The Stochastic Oscillator was created by George C. Lane and introduced to the trading community in the late 1950s. It was one of the first technical indicators used by analysts to provide insight into potential future market direction and is based on the premise that during a market uptrend, prices will remain equal to or above the previous period closing price. Alternatively, in a market downtrend, prices will likely remain equal to or below the previous closing price.
Using
a scale to measure the degree of change between prices from one
closing period to the next, the Stochastic Oscillator attempts to
predict the probability for the continuation of the current direction
trend. Traders look for signals generated by the actions of the
stochastic lines as viewed on the stochastic scale.
The
Stochastic Oscillator consists of two lines  when both lines are
included on a price chart, it is referred to as the Full Stochastic.
The two lines are:
%K

tracks the current market rate.
%D
 "smoothes out" the %K line by calculating and plotting
the exchange rate as a moving average  this is also known as the
signal line.

%K = 100 x (Closing Price  Lowest Price of N Periods)/ (Highest Price of N Periods  Lowest Price of N Periods)
Note
that N is usually is set to 14 periods as this represents a large
enough sample of data to arrive at a meaningful calculation.
Most
systems allow you to modify the number of reporting periods but by
doing this, you could alter the effectiveness of the results.

%D = 3 Period Moving Average of %K
The
calculation to create the %D Stochastic uses the last three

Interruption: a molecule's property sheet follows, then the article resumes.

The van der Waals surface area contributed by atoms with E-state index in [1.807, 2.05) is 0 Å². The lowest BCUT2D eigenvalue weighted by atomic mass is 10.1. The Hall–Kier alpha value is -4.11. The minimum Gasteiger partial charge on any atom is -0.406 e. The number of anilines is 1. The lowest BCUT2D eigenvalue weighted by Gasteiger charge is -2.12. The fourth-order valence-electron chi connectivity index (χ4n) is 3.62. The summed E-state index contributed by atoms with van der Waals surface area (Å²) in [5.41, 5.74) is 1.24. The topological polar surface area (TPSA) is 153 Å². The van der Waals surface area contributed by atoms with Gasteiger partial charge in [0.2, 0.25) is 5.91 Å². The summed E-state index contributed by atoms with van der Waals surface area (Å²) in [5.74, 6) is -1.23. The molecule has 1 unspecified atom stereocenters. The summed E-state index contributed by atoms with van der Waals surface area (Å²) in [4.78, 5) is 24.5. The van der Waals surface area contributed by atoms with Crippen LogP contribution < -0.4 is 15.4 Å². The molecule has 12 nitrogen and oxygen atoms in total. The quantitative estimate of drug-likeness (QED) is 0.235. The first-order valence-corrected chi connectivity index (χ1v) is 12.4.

valuations of %K to create a threeperiod moving average of the %K
Stochastic. The result is a "smoothedout" version of %K.
Because
%D is a moving average of %K, it is referred to as "Stochastic
Slow" as it reacts more slowly to market price changes than %K.
As you would expect, %K is also known as "Stochastic Fast".
( Below charts Blue line is %K, Red line is %D )
The
Stochastic Oscillator produces three types of signals:
Crossovers
Divergence
(strength of trend)
Overbought
/ Oversold designations
CROSSOVERS
A
crossover occurs when the %K line (the fast stochastic) intersects
the %D line (the slow stochastic).
Because
the %K line reacts more quickly to market changes, it oscillates at a
faster rate than the %D line. Under certain conditions, it can catch
up to, and cross over, the %D line.
When
the %K Stochastic crosses over and moves above the %D Stochastic, the
interpretation is that the market rate is gaining at a faster rate
than the average represented by the %D Stochastic. This increase in
price strength is considered a buy signal.
A
sell signal is the result of the %K Stochastic crossing under the %D
Stochastic. This is because the faster moving %K line is declining at
a faster rate than the overall, downward trend.
DIVERGENCE
Divergence
is simply the difference – or the gap – between the %K and %D
Stochastic lines.
Because
the %K line moves faster than the %D line, the divergence (the gap)
between the two stochastics increases as a trend gathers momentum.
However, the lines come closer together as momentum wanes in the
prelude to a rate reversal.
OVERBOUGHT
AND OVERSOLD DESIGNATIONS
When
the %K line falls below 20 on the Stochastic scale, the market may
now consider the currency pair to be oversold. As a result, traders
may start buying thereby lifting the price higher as the market
scoops up a "bargain".
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